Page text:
Homeland actor Damien Lewis said he was exhausted for “four or five months” after the death of his wife, Helen McCrory.
BBC gang drama “Peaky Blinders”Actress known for playing powerful women, such as playing Aunt Polly, the patriarch of the Shelby family, and playing Narcissa Malfoy in the movie “Harry Potter”. Laurie died of cancer in April 2021 at the age of 52.
Lewis, 51, described the loss of his wife of 14 years, who had two children with him, as “very fertile, very creative, raw, open time, and also mundane.” , was difficult and sad,” he said.
He told The Times Motherzin: People who haven’t experienced it may not understand it, but I think those who have experienced it will understand.
“It’s physically exhausting for four to five months. Helen has been sick for four and a half years.
“They say the first day of a diagnosis of a potentially terminal illness is the first day of your grief. While still alive, you are in a state of semi-grief.
“Very alert, incredibly present and charged at all times. Everything is going to make the person better.
“Until the moment of death, you are committed to living the best possible life for the dying person, your family, and your children. collapse, exhaustion accompanies it.”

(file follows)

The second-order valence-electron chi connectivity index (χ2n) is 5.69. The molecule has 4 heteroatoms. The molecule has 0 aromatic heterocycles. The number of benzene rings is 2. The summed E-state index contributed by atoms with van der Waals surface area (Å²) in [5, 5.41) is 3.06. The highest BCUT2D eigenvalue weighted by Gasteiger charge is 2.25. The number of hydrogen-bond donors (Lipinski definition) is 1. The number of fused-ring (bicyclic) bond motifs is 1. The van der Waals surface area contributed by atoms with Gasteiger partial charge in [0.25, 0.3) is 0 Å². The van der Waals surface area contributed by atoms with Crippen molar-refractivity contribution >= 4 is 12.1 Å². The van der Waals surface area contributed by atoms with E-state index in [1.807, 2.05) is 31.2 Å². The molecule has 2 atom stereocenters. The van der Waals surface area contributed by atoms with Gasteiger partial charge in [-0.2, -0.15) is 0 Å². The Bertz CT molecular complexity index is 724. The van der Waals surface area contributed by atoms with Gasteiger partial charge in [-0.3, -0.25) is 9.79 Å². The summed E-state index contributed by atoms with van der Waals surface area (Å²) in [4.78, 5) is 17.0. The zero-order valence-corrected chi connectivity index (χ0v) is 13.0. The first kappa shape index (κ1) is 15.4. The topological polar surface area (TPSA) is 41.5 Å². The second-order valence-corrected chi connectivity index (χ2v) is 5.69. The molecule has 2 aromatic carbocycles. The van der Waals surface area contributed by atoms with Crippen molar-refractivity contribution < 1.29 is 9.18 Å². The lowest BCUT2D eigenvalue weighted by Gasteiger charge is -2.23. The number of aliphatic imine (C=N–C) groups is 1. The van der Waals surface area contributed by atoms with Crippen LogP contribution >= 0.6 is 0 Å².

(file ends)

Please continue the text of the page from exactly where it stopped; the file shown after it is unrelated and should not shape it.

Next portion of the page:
Explaining what he meant by “fertile,” Lewis added that death was “strangely ecstatic.”
“Birth is the ultimate act of life and brings with it this enormous energy, and you carry that energy with you,” he said.
“No matter how deep your grief is, there is always energy in new beginnings. And when your wife dies and you are alone, it’s a new beginning. there is.”
Some of his best-known roles include Army Major Richard Winters in the HBO miniseries Band Of Brothers, Nicholas Brody in the Showtime series Homeland, and Henry VIII in Wolf Hall.
His latest offer as Nicholas Elliott in A Spy Among Friends, created by Homeland’s Alex Carey, is his first role since the death of his wife last year.
He’s also forayed into the world of music, making his next album ‘Mission Creep’, which he describes as a ‘little midlife crisis’.
On whether McCrory’s death affected the album, he added:
“There is nothing more annoying than an actor who thinks he is Bruce Springsteen. It’s not a crisis.”